What Is Menopause?
Menopause is a normal part of reproductive aging. For most women this process begins between ages 30 and 50 when periods become irregular. Declining levels of estrogen and progesterone can cause changes in your menstrual cycles, sleep patterns, and may also lead to mood swings. These hormones keep the vagina, uterus, bones, and heart healthy.
Some surgical procedures may start menopause. A hysterectomy will cause your periods to stop. When both ovaries are removed (Oophorectomy), menopause will begin and hormone replacement therapy (HRT) maybe necessary.
Hormones and Change
A woman’s body changes throughout her lifetime. Many of those changes are due to varying hormone levels that happen at different stages in life.
Puberty often begins between 11 and 13 years of age. The body changes, breasts and pubic hair develop, and monthly menstrual periods begin.
Menopausal transition, commonly calledperimenopause, is the time when a woman’s body is closer to menopause. At this time, a woman’s periods may become irregular, menopause symptoms such as hot flashes and night sweats may occur, sleep patterns may change, and mood swings may develop. Perimenopause may last between 2 and 8 years.
Menopause is a natural part of aging. Menopause is the point when a woman has not had a menstrual period for 1 year or when the hormones are no longer being produced. Pregnancy is no longer possible. Hormone Replacement Therapy (HRT) is not necessary unless your symptoms become intolerable. It is important to consult with your physician about menopause. Knowing what to expect can help improve your quality of life and to stay healthy during this new phase of life.
Irregular menstrual cycles
Many women experience irregular menstrual periods including a lighter flow, a heavier flow, more frequent menstrual cycles, or bleeding for extended periods. There may also be spotting between periods. It is important to contact your physician if you are having continuous heavy bleeding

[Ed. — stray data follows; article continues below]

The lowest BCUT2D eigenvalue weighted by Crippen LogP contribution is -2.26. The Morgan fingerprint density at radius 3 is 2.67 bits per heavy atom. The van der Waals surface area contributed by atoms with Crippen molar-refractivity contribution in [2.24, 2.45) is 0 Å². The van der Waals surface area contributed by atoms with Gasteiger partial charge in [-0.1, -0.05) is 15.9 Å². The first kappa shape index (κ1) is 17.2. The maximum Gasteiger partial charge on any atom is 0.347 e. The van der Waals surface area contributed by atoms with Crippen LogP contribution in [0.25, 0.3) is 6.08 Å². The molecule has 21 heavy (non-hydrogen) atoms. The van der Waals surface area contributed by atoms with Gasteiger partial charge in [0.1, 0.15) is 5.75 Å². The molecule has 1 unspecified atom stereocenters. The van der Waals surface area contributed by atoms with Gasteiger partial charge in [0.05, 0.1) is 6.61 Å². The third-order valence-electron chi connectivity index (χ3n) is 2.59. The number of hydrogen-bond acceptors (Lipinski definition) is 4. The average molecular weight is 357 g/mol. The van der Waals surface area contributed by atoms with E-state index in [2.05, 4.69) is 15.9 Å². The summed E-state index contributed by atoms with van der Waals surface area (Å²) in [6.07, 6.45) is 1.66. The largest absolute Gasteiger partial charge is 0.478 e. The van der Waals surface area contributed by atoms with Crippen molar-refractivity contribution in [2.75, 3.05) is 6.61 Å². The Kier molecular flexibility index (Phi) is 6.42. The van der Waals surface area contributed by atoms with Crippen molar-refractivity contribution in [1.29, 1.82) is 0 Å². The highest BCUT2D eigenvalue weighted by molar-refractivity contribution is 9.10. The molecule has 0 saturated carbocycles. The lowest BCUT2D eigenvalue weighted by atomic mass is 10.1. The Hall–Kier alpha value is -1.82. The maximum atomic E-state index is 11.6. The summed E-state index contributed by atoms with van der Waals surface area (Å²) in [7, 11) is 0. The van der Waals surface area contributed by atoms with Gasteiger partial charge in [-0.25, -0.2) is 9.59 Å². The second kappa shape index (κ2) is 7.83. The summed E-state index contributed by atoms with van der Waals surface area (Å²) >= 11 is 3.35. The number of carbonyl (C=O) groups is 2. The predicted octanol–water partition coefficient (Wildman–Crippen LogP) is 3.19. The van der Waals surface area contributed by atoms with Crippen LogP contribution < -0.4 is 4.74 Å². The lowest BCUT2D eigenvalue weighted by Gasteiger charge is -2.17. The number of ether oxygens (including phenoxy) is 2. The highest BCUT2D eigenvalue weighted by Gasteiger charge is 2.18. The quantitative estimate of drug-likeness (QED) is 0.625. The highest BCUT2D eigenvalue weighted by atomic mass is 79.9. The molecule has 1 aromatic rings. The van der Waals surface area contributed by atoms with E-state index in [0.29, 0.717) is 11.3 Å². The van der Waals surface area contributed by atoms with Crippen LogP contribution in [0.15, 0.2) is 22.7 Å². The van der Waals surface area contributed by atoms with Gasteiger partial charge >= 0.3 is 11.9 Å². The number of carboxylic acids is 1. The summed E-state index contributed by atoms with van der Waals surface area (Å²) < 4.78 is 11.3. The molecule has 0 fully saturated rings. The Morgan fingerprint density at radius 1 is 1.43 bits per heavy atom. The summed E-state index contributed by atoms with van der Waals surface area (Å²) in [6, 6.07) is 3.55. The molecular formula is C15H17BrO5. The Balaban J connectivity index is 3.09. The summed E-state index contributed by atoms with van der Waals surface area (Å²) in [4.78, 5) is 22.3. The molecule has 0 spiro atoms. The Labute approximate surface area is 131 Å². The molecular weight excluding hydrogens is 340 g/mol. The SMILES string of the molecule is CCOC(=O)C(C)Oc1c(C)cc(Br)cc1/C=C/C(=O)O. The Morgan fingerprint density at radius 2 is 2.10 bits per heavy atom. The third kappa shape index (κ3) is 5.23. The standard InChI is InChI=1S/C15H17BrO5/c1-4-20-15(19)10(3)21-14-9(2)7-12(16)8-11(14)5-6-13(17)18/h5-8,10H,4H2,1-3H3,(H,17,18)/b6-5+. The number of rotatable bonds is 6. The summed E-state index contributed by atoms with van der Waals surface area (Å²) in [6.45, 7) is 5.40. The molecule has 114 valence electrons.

Hot flashes are the most common symptom of menopause. A hot flash is a sudden sensation of intense body heat affecting the upper body as well as the entire body. The face and neck may become flushed along with profuse sweating and chills. Hot flashes can be as mild as a light blush or severe enough to wake you from a sound sleep (called night sweats). They often strike unexpectedly, often at night, and usually last several seconds to minutes. These symptoms may be accompanied by mild to severe heart palpitations, anxiety, irritability and, in rare cases, panic. It is important to contact your physician if these symptoms disrupt your daily life
As a result of lower estrogen levels, the blood supply to the vagina is decreased, affecting vaginal lubrication. The genital area becomes drier and thinner causing sexual intercourse to be painful. Vaginal infections may also become more common.
During menopause, women may experience urinary incontinence and increased urinary tract infections. The lack of estrogen can cause the pelvic muscles responsible for bladder control to weaken. There are two types of urinary incontinence: urge incontinence and stress incontinence. Urge incontinence occurs when it is hard to hold urine long enough to get to the bathroom. Stress incontinence occurs when urine leaks during exercise, sneezing, coughing, laughing, or running.
The lack of estrogen during menopause can decrease a woman's sex drive. Sexual intercourse may be uncomfortable due to vaginal dryness. Some menopausal women may notice that they are not as easily aroused while others feel freer and sexier.
During menopause many women have difficulty getting a good night’s sleep due to insomnia. Some have difficulty falling asleep while others may wake too early. This is usually caused by hot flashes and the urge to urinate making it difficult to fall back to sleep. It is important to notify your physician if these symptoms disrupt your daily life.
During menopause many women experience mood swings making them feel as if they are in a constant state of PMS (premenstrual syndrome). There may be a relationship between the lower levels of estrogen and a woman’s mood swings. Shifts in mood may also be caused by stress, changes in family dynamics, or tiredness from lack of sleep. Symptoms of depression may occur during menopause, however depression is NOT a symptom of menopause. If you are experiencing any of these symptoms, it is important to notify your physician.